A house divided.

Sara started a new school this Fall and to say that it is not going well is an understatement (I will write more about this another time).  At a recent I.E.P. meeting the team was discussing how much school she has missed (more about this later also!) and someone asked “What does this look like at home – when she is not at school – what is she like at home?”  And I wanted to kiss her.  But first I internally kicked myself in the ass for forgetting to bring in a picture that I intended to share with the team to show them exactly what that looks like.

So I replied that when she is not in school that she is unteachable.  That she is basically ensconced up in my bedroom in sensory deprivation.  It is dark, the blinds are drawn, she has a fan on to block out any “noise” of the house, she has the T.V on and she spends HOURS (days actually) in this “fog”.   I assured them that she is not binge watching iCarley or channel surfing.  In fact, she is typically watching home renovation shows.  She “watches” show after show after show.  Even if they are repeats.

Then I said something in that moment that I had never even realized myself until I heard my voice saying it.   I said “Our house is divide up into three levels and depending on which level she is on I know how she is doing.  If she is on the main level I know she is doing well, that she can tolerate the sounds and chaos of life and that she is in a good place.  The basement is her sensory room.  If she is in the  basement I know she is struggling and doing therapy to meet her needs.  If she is upstairs – she is in a bad place and is unable to participate in life or even advocate for her needs.”  And just like that I realized that I do in fact use her position in the house as a barometer of her head space.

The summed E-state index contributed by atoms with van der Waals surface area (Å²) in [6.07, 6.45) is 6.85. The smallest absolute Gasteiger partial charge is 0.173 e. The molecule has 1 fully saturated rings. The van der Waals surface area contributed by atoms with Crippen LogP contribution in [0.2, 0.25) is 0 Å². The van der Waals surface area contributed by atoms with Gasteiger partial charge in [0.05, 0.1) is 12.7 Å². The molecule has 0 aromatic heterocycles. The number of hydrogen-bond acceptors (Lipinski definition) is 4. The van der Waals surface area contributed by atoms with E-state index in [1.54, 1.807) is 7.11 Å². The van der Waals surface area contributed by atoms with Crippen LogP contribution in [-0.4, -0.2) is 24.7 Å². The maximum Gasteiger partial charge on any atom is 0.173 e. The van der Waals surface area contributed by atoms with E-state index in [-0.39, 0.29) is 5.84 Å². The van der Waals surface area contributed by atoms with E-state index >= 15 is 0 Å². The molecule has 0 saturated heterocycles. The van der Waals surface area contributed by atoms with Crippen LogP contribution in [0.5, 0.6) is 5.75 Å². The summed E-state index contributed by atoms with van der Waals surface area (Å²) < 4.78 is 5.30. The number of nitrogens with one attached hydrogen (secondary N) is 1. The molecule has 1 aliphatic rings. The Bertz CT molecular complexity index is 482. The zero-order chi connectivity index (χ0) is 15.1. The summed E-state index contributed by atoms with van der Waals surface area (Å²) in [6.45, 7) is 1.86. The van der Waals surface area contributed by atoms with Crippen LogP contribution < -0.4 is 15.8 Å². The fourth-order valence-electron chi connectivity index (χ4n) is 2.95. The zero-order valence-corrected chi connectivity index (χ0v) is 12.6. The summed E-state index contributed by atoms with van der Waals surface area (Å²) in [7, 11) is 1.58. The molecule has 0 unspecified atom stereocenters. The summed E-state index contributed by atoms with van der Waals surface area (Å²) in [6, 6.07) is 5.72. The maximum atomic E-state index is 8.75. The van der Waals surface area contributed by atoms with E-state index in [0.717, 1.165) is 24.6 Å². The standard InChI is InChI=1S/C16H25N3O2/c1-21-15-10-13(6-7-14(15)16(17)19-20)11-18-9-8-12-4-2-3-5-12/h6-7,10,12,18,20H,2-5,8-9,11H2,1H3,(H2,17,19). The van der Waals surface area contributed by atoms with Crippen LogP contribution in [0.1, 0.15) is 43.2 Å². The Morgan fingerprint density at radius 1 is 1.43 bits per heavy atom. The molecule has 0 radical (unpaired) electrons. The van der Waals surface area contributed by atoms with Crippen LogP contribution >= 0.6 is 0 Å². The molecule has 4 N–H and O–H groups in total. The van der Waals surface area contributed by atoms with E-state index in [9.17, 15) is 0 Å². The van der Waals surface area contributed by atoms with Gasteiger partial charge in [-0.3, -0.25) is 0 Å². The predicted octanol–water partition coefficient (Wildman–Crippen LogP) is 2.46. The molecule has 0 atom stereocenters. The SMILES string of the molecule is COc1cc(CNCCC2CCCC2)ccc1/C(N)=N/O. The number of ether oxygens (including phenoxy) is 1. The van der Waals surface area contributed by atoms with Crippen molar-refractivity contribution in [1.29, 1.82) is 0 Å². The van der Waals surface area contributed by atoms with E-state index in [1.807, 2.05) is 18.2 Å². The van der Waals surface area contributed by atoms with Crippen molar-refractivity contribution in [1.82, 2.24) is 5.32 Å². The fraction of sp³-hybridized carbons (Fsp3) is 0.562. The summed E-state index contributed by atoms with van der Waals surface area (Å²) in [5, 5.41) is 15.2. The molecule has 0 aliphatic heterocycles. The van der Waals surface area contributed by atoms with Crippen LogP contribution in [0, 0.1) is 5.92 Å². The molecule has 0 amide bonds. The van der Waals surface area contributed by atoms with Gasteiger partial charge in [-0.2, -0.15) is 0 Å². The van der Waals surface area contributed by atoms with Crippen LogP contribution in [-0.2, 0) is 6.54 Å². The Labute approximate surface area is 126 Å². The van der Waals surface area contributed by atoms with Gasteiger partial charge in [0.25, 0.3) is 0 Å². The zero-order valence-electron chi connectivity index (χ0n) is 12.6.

And in case you are wondering about that picture…here it is:

This was a school morning.  One that we were late for (yet again!).  This was at least an HOUR after she had been awake.  She is in the basement in her swing.  She has the lights off,  and head phones on (you can’t see them) and she is traumatized by the chaos in her brain and in physical pain from the sensory input that she is unable to process correctly.  I took this picture because her teacher at that time kept expressing his frustration that she was late so much.   I showed him this picture and told him “I can bring her in and she can be a BODY in your room but you are kidding yourself if you think she is teachable like this.”  Then I showed him what  she looks like AFTER therapy. After I help her re-organize her brain.  Sometimes people need to see to understand.

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